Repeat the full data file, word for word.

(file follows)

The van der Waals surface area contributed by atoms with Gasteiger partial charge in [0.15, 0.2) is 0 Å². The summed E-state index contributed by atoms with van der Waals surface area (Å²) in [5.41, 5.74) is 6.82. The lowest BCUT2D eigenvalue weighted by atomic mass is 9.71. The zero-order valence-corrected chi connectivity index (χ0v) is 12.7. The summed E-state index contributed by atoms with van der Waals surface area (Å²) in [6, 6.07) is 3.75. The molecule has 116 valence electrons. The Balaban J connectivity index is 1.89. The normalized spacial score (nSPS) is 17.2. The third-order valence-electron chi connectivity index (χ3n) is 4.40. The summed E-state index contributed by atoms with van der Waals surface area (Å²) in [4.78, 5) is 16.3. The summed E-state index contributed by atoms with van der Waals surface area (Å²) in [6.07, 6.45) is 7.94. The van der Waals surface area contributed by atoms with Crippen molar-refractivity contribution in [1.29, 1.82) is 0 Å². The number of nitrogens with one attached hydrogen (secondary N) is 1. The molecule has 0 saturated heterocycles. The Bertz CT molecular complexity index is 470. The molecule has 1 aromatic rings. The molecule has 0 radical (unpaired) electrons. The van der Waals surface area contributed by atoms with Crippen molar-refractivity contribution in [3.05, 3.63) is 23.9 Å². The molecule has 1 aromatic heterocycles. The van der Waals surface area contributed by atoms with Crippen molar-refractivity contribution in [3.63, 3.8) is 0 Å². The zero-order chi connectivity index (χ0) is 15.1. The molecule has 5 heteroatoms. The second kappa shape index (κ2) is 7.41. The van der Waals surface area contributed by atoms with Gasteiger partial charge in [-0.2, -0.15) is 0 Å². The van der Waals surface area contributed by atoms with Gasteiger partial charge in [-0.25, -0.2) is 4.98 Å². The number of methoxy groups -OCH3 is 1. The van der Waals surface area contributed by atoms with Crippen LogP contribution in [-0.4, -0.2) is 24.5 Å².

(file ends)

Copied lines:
The van der Waals surface area contributed by atoms with Gasteiger partial charge in [0.15, 0.2) is 0 Å². The summed E-state index contributed by atoms with van der Waals surface area (Å²) in [5.41, 5.74) is 6.82. The lowest BCUT2D eigenvalue weighted by atomic mass is 9.71. The zero-order valence-corrected chi connectivity index (χ0v) is 12.7. The summed E-state index contributed by atoms with van der Waals surface area (Å²) in [6, 6.07) is 3.75. The molecule has 116 valence electrons. The Balaban J connectivity index is 1.89. The normalized spacial score (nSPS) is 17.2. The third-order valence-electron chi connectivity index (χ3n) is 4.40. The summed E-state index contributed by atoms with van der Waals surface area (Å²) in [4.78, 5) is 16.3. The summed E-state index contributed by atoms with van der Waals surface area (Å²) in [6.07, 6.45) is 7.94. The van der Waals surface area contributed by atoms with Crippen molar-refractivity contribution in [1.29, 1.82) is 0 Å². The number of nitrogens with one attached hydrogen (secondary N) is 1. The molecule has 0 saturated heterocycles. The Bertz CT molecular complexity index is 470. The molecule has 1 aromatic rings. The molecule has 0 radical (unpaired) electrons. The van der Waals surface area contributed by atoms with Crippen molar-refractivity contribution in [3.05, 3.63) is 23.9 Å². The molecule has 1 aromatic heterocycles. The van der Waals surface area contributed by atoms with Crippen molar-refractivity contribution in [3.63, 3.8) is 0 Å². The zero-order chi connectivity index (χ0) is 15.1. The molecule has 5 heteroatoms. The second kappa shape index (κ2) is 7.41. The van der Waals surface area contributed by atoms with Gasteiger partial charge in [-0.2, -0.15) is 0 Å². The van der Waals surface area contributed by atoms with Gasteiger partial charge in [-0.25, -0.2) is 4.98 Å². The number of methoxy groups -OCH3 is 1. The van der Waals surface area contributed by atoms with Crippen LogP contribution in [-0.4, -0.2) is 24.5 Å².